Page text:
Wage assignment: A voluntary agreement by an employee to transfer (or assign) parts of future wage payments to pay a debt, like child support.
Wage attachment: An involuntary transfer of a portion of an employee's wage payment to repay a debt. (See also income withholding,wage withholding.)
Wage garnishment: A legal procedure that requires the employer of a judgment debtor to withhold a portion of the judgment debtor's wages to satisfy a judgment.
Wage withholding: A legal procedure that allows deductions to be made from wages or income on a regular schedule. The deductions are used to pay a debt, like child support. Wage withholding often is incorporated into a child support order. It can be voluntary or involuntary. Also known as "income withholding." (See also direct income withholding, earnings assignment, income withholding.)
Waiver: To give up a legal right voluntarily, intentionally, and with full knowledge of the consequences.
Ward: In a guardianship case, this is the same person as the "minor" or child.
Warranty of habitability: A promise that goes with the rental of residential property that it will be fit for people to live in (habitation), including working plumbing and electrical systems, locking doors and windows, watertight roof, and other health and safety conditions. This promise is part of the law, even if the landlord does not include it in the lease or rental agreement.
With prejudice: A term used when rights or privileges are waived or lost. A dismissal of a lawsuit with prejudice means a new suit cannot be brought on the same claim.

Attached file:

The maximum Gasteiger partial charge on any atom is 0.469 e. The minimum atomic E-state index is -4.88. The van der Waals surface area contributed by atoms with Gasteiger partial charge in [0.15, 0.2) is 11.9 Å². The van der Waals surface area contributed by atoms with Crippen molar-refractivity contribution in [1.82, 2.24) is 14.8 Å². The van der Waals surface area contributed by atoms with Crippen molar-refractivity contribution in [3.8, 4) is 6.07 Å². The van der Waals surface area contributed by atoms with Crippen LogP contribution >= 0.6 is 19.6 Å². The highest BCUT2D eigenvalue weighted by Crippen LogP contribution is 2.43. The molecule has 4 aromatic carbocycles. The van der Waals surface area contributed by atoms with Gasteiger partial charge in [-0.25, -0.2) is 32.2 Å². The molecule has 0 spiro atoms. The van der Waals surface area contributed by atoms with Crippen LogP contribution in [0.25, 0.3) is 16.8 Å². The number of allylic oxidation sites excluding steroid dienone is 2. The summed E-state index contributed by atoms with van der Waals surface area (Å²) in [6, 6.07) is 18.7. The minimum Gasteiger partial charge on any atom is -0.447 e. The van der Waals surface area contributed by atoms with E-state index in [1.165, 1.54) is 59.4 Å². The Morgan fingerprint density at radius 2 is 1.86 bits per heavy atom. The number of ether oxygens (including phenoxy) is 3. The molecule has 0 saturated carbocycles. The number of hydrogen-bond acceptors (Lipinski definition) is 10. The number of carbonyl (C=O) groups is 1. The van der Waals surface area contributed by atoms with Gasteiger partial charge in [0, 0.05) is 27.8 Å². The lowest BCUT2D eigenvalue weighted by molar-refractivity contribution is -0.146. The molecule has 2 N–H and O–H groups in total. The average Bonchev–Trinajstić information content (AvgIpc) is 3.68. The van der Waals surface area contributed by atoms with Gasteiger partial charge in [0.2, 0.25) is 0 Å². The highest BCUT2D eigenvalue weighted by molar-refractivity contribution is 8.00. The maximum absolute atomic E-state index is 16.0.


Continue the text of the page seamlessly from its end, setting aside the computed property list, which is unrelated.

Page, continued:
Without prejudice: A term used when rights or privileges are not waived or lost. A dismissal of a lawsuit without prejudice means a new suit can be brought on the same cause of action if it is within the statute of limitations.
Witness: A person called by either side in a lawsuit to give testimony before the judge or jury.
Writ: A written court order saying that certain action must be taken. Can be a:
writ of attachment-an order to attach specified property;
writ of certiorari-an order by an appellate court granting or denying a review of judgment;
writ of execution-an order to enforce a court judgment;
writ of habeas corpus-an order to release someone that has been unlawfully imprisoned;
writ of mandamus (or mandate)-an order to perform any act designated by law to be part of a person's duty or status; or
writ of prohibition-the opposite of a writ of mandate that orders that further proceedings or other official acts be stopped (usually issued from a higher to a lower court).
Writ of Execution: An order issued by a court requiring the performance of a specified act, or giving authority to have it done. It is used to allow the levying officer the power to take the judgment debtor's property.
Writ of possession: A document issued by the court after the landlord wins an unlawful detainer (eviction) lawsuit. The writ of possession is served on the tenant by the sheriff. The writ informs the tenant that the tenant must leave the rental unit by the end of five days, or the sheriff will forcibly remove the tenant.